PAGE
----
An initial questionnaire will be sent out to staff from this week and this will be used to inform where more in-depth risk assessments need to be carried out, the multiple told C+D last week (June 18).
A spokesperson for Well told C+D that there will be “no restrictions” on who the company carries out risk assessments on following the questionnaire responses. It could include black, Asian and ethnic minority (BAME) staff, people in other at-risk groups, or anyone whose responses indicate that their risk needs to be assessed more fully, the spokesperson said.
Well has sought advice and insight from Professor Mahendra Patel, a pharmacist and member of the Royal Pharmaceutical Society’s English pharmacy board and C+D’s clinical advisory board, to help it with the risk assessment process.
Carrying out risk assessments is not mandatory, but NHS has advised healthcare employers to do this for its teams, in part due to the disproportionate impact of COVID-19 on NHS workers from black and minority ethnic backgrounds.
Risk assessments are also one of seven recommendations in a recent Public Health England report on understanding the impact of COVID-19 on BAME groups.
Improving health messaging
Well is the second multiple to seek the guidance of Professor Patel on risk assessment work and the protection of BAME staff. Earlier this month (June 8), Lloydspharmacy announced it was collaborating with him to help inform its strategy on reducing COVID-19-related risks for its BAME workforce.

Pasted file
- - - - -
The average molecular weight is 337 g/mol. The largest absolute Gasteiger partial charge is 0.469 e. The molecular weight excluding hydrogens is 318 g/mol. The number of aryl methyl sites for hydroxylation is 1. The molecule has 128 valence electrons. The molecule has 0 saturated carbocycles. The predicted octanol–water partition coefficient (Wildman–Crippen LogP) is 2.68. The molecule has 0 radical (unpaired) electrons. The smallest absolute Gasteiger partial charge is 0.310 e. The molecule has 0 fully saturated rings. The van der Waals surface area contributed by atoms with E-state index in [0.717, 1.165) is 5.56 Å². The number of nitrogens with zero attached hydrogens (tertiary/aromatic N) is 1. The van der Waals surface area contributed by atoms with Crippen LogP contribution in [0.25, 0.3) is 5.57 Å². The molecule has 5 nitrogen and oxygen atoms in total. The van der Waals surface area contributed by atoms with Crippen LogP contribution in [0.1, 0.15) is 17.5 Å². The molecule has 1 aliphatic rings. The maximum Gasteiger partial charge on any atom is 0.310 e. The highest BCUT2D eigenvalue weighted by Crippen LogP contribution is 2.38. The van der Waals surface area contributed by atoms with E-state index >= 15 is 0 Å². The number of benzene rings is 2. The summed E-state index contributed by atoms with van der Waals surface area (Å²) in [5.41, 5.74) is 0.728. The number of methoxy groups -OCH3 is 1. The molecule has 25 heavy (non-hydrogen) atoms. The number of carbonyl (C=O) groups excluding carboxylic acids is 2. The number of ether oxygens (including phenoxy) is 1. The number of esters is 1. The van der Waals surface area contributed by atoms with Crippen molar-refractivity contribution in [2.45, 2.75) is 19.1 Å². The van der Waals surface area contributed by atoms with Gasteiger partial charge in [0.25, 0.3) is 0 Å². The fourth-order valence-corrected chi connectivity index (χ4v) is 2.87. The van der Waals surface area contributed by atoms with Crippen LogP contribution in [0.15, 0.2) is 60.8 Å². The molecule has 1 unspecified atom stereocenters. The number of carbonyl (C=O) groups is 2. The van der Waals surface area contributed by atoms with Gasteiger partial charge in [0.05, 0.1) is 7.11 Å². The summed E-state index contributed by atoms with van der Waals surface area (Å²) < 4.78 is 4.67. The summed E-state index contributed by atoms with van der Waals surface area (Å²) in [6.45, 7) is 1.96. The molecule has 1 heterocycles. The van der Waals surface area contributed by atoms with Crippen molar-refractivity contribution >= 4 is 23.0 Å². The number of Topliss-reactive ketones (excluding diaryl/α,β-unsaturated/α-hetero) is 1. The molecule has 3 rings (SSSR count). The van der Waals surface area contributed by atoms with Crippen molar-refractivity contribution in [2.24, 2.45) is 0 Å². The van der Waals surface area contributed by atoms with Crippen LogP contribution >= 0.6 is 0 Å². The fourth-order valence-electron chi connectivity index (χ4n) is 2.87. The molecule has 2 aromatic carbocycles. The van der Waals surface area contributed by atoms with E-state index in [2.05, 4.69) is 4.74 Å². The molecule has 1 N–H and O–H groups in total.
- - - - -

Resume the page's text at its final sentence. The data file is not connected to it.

As well as assisting with the risk assessment process, Well said that it would also be seeking Professor Patel’s input on how it can effectively reach out to “BAME and disadvantaged groups” with its health and wellbeing advice and services.
This will include ensuring that the multiple’s health messaging is culturally sensitive and improving data collection to “help towards reducing the prevailing health inequalities these groups face across the UK”.
BAME staff at Well will also be included in shaping the structure of the assessments and “in any specific actions we need to take to make sure our colleagues remain safe”, the multiple said.
Not “a tick box exercise”
Well pharmacy superintendent Janice Perkins said: “As a community pharmacy, we’re here for everyone in the community [and] we want to explore with Professor Patel what we can do differently and more effectively”.
Professor Patel said BAME communities “often have a different outlook on healthcare” and that “how you reach out and ask the right questions has to be carefully considered to make sure you get open and meaningful replies”.
“I would urge any company carrying out a risk assessment for their BAME colleagues to thoroughly consider their approach to make sure this doesn’t just turn into a tick box exercise,” he added.